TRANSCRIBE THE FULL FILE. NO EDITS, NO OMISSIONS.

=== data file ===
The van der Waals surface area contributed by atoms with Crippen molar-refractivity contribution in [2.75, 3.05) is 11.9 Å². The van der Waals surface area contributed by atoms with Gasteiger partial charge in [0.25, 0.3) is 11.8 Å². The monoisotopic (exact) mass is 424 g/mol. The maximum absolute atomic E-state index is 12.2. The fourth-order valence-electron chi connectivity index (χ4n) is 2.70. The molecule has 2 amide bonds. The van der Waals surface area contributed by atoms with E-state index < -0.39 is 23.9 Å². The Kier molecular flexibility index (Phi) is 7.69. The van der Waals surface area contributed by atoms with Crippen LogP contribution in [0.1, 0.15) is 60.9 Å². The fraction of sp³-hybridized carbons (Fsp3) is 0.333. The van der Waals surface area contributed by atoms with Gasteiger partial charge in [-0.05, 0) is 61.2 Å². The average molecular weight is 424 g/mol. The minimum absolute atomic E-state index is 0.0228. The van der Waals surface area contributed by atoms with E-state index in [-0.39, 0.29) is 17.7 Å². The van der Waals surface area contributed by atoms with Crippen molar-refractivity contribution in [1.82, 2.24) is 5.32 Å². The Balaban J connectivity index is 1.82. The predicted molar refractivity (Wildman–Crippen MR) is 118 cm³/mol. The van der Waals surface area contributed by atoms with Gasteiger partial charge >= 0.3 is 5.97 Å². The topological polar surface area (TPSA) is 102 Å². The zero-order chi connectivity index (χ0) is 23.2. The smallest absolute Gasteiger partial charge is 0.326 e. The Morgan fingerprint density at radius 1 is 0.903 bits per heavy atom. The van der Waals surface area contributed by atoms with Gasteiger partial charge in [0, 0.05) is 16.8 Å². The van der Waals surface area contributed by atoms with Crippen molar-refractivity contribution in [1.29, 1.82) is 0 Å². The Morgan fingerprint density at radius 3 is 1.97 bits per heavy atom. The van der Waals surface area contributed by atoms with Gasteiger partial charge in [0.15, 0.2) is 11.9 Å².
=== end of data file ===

The van der Waals surface area contributed by atoms with Crippen molar-refractivity contribution in [2.75, 3.05) is 11.9 Å². The van der Waals surface area contributed by atoms with Gasteiger partial charge in [0.25, 0.3) is 11.8 Å². The monoisotopic (exact) mass is 424 g/mol. The maximum absolute atomic E-state index is 12.2. The fourth-order valence-electron chi connectivity index (χ4n) is 2.70. The molecule has 2 amide bonds. The van der Waals surface area contributed by atoms with E-state index < -0.39 is 23.9 Å². The Kier molecular flexibility index (Phi) is 7.69. The van der Waals surface area contributed by atoms with Crippen LogP contribution in [0.1, 0.15) is 60.9 Å². The fraction of sp³-hybridized carbons (Fsp3) is 0.333. The van der Waals surface area contributed by atoms with Gasteiger partial charge in [-0.05, 0) is 61.2 Å². The average molecular weight is 424 g/mol. The minimum absolute atomic E-state index is 0.0228. The van der Waals surface area contributed by atoms with E-state index in [-0.39, 0.29) is 17.7 Å². The van der Waals surface area contributed by atoms with Crippen molar-refractivity contribution in [1.82, 2.24) is 5.32 Å². The Balaban J connectivity index is 1.82. The predicted molar refractivity (Wildman–Crippen MR) is 118 cm³/mol. The van der Waals surface area contributed by atoms with Gasteiger partial charge >= 0.3 is 5.97 Å². The topological polar surface area (TPSA) is 102 Å². The zero-order chi connectivity index (χ0) is 23.2. The smallest absolute Gasteiger partial charge is 0.326 e. The Morgan fingerprint density at radius 1 is 0.903 bits per heavy atom. The van der Waals surface area contributed by atoms with Gasteiger partial charge in [0, 0.05) is 16.8 Å². The van der Waals surface area contributed by atoms with Crippen molar-refractivity contribution in [1.29, 1.82) is 0 Å². The Morgan fingerprint density at radius 3 is 1.97 bits per heavy atom. The van der Waals surface area contributed by atoms with Gasteiger partial charge in [0.15, 0.2) is 11.9 Å².